from Wiktionary, Creative Commons Attribution/Share-Alike License
- adj. Pertaining to or using parataxis.
from the GNU version of the Collaborative International Dictionary of English
- adj. Of pertaining to, or characterized by, parataxis.
from The Century Dictionary and Cyclopedia
- Of or pertaining to parataxis; characterized by parataxis.
- Arranged without any logical connection, as in disconnected literary or artistic composition. A frieze made up of independent and separate subjects may be said to be paratactic.
Sorry, no etymologies found.
This is often called the paratactic account of indirect speech reports.
Supported by its distinctly "paratactic" nature, Hölderlin's poetry here is presented as a type of scripture that expressly foregoes the desire for closure, as evidenced by the carefully open-ended reception of "the strangers 'tongue" (die Sprache der Fremdlinge) that was "heard ... comprehended ... interpreted" (vernommen/verstanden/gedeutet). [
It generally uses words of Anglo-Saxon rather than Latin origin, and its sentences often have a paratactic structure — that is, they juxtapose a series of short elements, sometimes joining them with a simple conjunction (usually "and").
I know and use “explicate”, I know “trope”, I have a vague sense of both “quotidian” and “discursive”, and “paratactic” is a complete mystery.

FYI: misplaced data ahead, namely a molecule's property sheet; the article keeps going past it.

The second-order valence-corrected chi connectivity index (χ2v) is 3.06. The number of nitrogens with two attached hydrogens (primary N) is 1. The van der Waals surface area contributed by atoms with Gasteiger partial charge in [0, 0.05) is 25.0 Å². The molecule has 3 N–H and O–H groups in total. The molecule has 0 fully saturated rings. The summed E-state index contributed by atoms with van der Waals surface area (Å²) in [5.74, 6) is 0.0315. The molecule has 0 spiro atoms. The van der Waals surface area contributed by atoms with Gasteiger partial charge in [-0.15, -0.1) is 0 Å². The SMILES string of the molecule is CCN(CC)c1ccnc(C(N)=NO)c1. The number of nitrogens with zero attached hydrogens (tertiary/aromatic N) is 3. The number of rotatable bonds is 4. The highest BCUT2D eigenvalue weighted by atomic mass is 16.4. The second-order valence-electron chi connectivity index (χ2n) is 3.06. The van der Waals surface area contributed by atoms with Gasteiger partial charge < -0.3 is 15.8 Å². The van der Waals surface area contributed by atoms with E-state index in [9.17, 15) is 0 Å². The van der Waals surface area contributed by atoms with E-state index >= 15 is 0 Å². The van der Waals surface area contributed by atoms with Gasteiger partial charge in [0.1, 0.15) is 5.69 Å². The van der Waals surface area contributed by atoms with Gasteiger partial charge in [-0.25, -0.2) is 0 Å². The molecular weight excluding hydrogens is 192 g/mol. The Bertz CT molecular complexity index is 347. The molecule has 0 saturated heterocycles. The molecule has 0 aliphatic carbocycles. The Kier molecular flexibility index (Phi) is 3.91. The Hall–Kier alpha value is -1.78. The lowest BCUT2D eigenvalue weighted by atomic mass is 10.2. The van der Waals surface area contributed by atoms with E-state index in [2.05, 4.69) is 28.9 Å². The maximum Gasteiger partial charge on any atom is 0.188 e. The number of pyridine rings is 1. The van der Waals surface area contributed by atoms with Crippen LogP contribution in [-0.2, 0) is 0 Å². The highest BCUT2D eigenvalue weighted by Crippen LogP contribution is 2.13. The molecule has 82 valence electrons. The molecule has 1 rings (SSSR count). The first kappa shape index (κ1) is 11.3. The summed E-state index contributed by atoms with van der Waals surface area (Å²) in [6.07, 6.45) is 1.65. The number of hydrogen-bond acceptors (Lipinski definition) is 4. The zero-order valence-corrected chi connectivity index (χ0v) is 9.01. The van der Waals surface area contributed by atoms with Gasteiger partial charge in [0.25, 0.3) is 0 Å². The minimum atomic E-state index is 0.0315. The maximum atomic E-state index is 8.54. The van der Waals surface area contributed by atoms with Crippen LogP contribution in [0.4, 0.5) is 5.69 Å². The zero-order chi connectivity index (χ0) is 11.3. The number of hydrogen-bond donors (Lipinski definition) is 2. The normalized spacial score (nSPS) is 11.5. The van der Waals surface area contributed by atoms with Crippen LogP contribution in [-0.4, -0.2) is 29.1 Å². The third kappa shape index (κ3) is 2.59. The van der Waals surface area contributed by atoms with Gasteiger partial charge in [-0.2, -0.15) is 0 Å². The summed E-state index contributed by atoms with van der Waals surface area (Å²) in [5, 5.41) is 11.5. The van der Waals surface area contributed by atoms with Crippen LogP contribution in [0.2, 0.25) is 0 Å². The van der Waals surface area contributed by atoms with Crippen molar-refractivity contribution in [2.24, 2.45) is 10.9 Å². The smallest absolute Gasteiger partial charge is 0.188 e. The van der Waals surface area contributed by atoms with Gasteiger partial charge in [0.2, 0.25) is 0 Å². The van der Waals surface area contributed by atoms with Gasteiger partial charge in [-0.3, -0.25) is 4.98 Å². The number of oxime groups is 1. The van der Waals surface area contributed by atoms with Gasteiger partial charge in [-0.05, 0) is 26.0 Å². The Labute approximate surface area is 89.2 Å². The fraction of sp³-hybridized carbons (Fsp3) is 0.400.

On 14 February 2008 with 9 comments explicate discursive paratactic trope quotidian
[And this, in a footnote:] ‘Simple’ is often a call for syntax to be kept paratactic and straightforward.
Readers, I think, are bored senseless with poem after poem full of expository paratactic syntax; it patronizes them, and all but accuses them of being unable to follow an argument.
Worse, their concern for readers accustomed to short Dick-and-Jane sentences and political cliché has often led them to chop up Herodotus 'long, marvelously organized paratactic clauses, scramble his sentences, omit his oral-style repetitions altogether, pepper his text with unmarked explanatory glosses, and turn his concrete phraseology into a series of bland bureaucratic abstractions.
If the syntax of the story has to this point been hypotactic to an almost absurd degree (even for German), the sentences suddenly become simpler, even paratactic.
Loch, water, in which case the story would be called "The Beggarwoman of Water by Water" — the locative designation of "a city by a river" now replaced by the paratactic parallelism of the ghostly crutch: water, water/tap, tap.
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